There’s no arguing that the Club Carlson program — and in particular the Club Carlson Premier Rewards Visa Signature® Card — are undergoing a massive devaluation. For bookings as of June 1, 2015:
- The Club Carlson Visa is no longer offering a second night free benefit, whereby the second night of an award stay is complimentary; this was a huge benefit which basically doubled the value of Gold Points for many members
- Club Carlson is adjusting their hotel award categories, whereby the cost of many of Club Carlson’s nicest properties is increasing by 40-60%
Club Carlson is destroying the value of their loyalty programs in many ways, though at the same time I can’t really blame them. The program was unsustainably generous, it just seems a bit extreme to rip the rug out from under us on both fronts at the same time. The cost of many of the two night redemptions I would have made is going from 50,000 points (Category 6 with second night free) to 140,000 points (Category 7 with no second night free). That sucks.
I get why the initial instinct is to cancel the Club Carlson Visa, since so much of the value is being taken away.
That being said, I’ll be holding onto the card. Why?
- The card still offers 40,000 points upon your account anniversary every year, which more than justifies the $75 annual fee, in my opinion (that’s a valuation of ~0.1875 cents per point)
- The card still offers Gold Elite status for as long as you have the card, which gets you some valuable perks, like room upgrades, bonus points, access to elite only promotions, a welcome amenity, etc.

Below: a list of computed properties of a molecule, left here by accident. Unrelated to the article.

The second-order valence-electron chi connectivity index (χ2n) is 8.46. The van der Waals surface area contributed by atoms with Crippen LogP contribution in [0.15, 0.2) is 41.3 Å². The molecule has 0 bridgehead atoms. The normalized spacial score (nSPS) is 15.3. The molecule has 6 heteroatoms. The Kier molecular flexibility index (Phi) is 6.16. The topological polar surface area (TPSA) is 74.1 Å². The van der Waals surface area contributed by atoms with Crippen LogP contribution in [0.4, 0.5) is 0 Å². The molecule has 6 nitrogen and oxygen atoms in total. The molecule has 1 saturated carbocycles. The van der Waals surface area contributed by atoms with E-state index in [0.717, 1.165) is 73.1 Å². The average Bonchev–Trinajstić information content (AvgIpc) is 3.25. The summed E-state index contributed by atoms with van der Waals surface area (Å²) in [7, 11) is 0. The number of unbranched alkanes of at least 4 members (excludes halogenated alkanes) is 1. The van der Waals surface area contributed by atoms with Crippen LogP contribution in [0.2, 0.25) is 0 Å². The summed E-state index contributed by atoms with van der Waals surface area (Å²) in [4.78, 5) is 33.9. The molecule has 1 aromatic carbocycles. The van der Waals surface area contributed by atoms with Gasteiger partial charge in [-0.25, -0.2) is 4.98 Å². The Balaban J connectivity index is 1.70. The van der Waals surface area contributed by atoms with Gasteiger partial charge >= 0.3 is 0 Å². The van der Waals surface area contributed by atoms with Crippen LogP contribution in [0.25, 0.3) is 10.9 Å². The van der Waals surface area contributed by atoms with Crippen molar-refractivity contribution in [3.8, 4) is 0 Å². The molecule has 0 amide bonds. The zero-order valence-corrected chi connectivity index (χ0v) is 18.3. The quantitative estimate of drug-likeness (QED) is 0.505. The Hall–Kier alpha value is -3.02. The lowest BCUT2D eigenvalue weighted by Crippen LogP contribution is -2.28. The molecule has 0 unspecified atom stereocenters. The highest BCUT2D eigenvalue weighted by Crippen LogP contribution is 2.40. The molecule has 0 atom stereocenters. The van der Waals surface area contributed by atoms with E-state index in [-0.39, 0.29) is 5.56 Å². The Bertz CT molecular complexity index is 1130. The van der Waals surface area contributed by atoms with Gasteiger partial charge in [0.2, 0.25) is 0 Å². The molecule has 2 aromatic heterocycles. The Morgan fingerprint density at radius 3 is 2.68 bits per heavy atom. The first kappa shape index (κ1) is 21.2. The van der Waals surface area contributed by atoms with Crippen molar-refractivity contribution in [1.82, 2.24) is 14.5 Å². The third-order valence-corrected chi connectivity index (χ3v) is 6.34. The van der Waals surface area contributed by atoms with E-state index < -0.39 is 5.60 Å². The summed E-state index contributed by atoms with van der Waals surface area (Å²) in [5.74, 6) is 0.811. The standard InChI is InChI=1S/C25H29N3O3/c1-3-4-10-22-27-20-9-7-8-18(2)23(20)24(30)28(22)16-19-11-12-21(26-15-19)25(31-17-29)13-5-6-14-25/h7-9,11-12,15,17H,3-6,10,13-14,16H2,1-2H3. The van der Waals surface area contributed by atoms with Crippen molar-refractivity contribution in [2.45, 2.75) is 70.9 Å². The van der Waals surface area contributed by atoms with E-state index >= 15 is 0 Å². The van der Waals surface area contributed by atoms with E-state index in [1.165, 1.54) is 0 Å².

Club Carlson properties aren’t aspirational in the slightest, at least compared to some of the properties which Hyatt, Starwood, etc., have. But the greatest thing about the Club Carlson Visa for me hasn’t even been the value of the card as such, but rather the fact that it has made me want to visit places which I wouldn’t have otherwise considered due to lack of hotel options.
For example, this summer I plan on finally making the visit to Longyearbyen (which I’ve been meaning to do for a long time), and the Radisson Blu is one of the only hotels there (it’s also the northernmost full service hotel in the world).
And I’m really hoping to visit more of Northern Europe over the coming years, and Club Carlson is by far the best option there. While I’m primarily loyal to Hyatt and Starwood, those chains are also especially weak in Northern Europe, which is an area I’d like to explore more in the near future.
I don’t for a second disagree that a ton of value has been removed from the Club Carlson Premier Rewards Visa Signature® Card. And while I’d love to “show them” and cancel, in practice the card is still absolutely worth it to me:
- I think even Club Carlson’s toughest critics value their points at a minimum of 0.1875 cents each, meaning the 40,000 point anniversary bonus more than justifies the annual fee
- There are many places in the world where Club Carlson properties are the best option, and if you’re going to stay at a Club Carlson property, it’s nice to have Gold Elite status
- Club Carlson continues to be very rewarding in terms of their points structure for actual hotel stays, and many of their promotions are specific to elite members and/or credit card holders, so you have a huge advantage by having the card
- To keep my credit score as good as possible, I try to hold onto as many cards long term as possible, since average age of accounts is a major factor of your credit score
So while the value of the card has been greatly reduced for me, it’s still well worth the annual fee, in my opinion.
To those of you with the card, do you plan on holding onto it like me, or are you going to cancel? Am I totally off base by holding onto the card?